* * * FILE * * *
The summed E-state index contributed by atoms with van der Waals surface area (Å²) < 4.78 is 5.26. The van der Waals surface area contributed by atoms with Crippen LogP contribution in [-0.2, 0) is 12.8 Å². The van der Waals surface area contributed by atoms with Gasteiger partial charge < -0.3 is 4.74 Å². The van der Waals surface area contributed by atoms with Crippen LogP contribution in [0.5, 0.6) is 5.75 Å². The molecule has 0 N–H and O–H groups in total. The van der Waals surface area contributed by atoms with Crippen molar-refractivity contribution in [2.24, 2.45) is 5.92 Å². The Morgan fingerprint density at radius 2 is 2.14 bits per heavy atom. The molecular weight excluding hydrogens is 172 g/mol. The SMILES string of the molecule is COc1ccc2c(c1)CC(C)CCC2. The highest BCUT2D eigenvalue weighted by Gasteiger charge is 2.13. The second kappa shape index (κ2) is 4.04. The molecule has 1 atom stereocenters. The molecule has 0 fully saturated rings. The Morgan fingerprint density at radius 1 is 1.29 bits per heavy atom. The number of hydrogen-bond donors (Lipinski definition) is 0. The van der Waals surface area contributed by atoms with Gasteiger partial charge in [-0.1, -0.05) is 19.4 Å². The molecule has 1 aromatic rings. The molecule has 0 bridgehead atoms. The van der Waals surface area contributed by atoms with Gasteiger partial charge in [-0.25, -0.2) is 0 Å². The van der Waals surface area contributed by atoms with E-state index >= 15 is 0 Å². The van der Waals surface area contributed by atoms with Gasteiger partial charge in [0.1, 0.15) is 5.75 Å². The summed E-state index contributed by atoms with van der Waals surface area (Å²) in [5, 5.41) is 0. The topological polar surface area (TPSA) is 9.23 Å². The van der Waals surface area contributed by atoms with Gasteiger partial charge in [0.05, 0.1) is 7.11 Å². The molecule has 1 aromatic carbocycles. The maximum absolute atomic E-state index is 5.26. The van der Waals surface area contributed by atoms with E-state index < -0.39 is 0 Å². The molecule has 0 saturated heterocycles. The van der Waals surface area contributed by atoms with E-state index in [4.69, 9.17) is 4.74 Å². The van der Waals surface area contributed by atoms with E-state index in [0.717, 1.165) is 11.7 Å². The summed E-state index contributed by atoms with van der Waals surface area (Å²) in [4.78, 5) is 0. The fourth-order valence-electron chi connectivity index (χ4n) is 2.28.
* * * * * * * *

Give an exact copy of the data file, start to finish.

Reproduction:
The summed E-state index contributed by atoms with van der Waals surface area (Å²) < 4.78 is 5.26. The van der Waals surface area contributed by atoms with Crippen LogP contribution in [-0.2, 0) is 12.8 Å². The van der Waals surface area contributed by atoms with Gasteiger partial charge < -0.3 is 4.74 Å². The van der Waals surface area contributed by atoms with Crippen LogP contribution in [0.5, 0.6) is 5.75 Å². The molecule has 0 N–H and O–H groups in total. The van der Waals surface area contributed by atoms with Crippen molar-refractivity contribution in [2.24, 2.45) is 5.92 Å². The Morgan fingerprint density at radius 2 is 2.14 bits per heavy atom. The molecular weight excluding hydrogens is 172 g/mol. The SMILES string of the molecule is COc1ccc2c(c1)CC(C)CCC2. The highest BCUT2D eigenvalue weighted by Gasteiger charge is 2.13. The second kappa shape index (κ2) is 4.04. The molecule has 1 atom stereocenters. The molecule has 0 fully saturated rings. The Morgan fingerprint density at radius 1 is 1.29 bits per heavy atom. The number of hydrogen-bond donors (Lipinski definition) is 0. The van der Waals surface area contributed by atoms with Gasteiger partial charge in [-0.1, -0.05) is 19.4 Å². The molecule has 1 aromatic rings. The molecule has 0 bridgehead atoms. The van der Waals surface area contributed by atoms with Gasteiger partial charge in [-0.25, -0.2) is 0 Å². The van der Waals surface area contributed by atoms with E-state index >= 15 is 0 Å². The van der Waals surface area contributed by atoms with Gasteiger partial charge in [0.1, 0.15) is 5.75 Å². The summed E-state index contributed by atoms with van der Waals surface area (Å²) in [5, 5.41) is 0. The topological polar surface area (TPSA) is 9.23 Å². The van der Waals surface area contributed by atoms with Gasteiger partial charge in [0.05, 0.1) is 7.11 Å². The molecule has 1 aromatic carbocycles. The maximum absolute atomic E-state index is 5.26. The van der Waals surface area contributed by atoms with E-state index < -0.39 is 0 Å². The molecule has 0 saturated heterocycles. The van der Waals surface area contributed by atoms with E-state index in [4.69, 9.17) is 4.74 Å². The van der Waals surface area contributed by atoms with E-state index in [0.717, 1.165) is 11.7 Å². The summed E-state index contributed by atoms with van der Waals surface area (Å²) in [4.78, 5) is 0. The fourth-order valence-electron chi connectivity index (χ4n) is 2.28.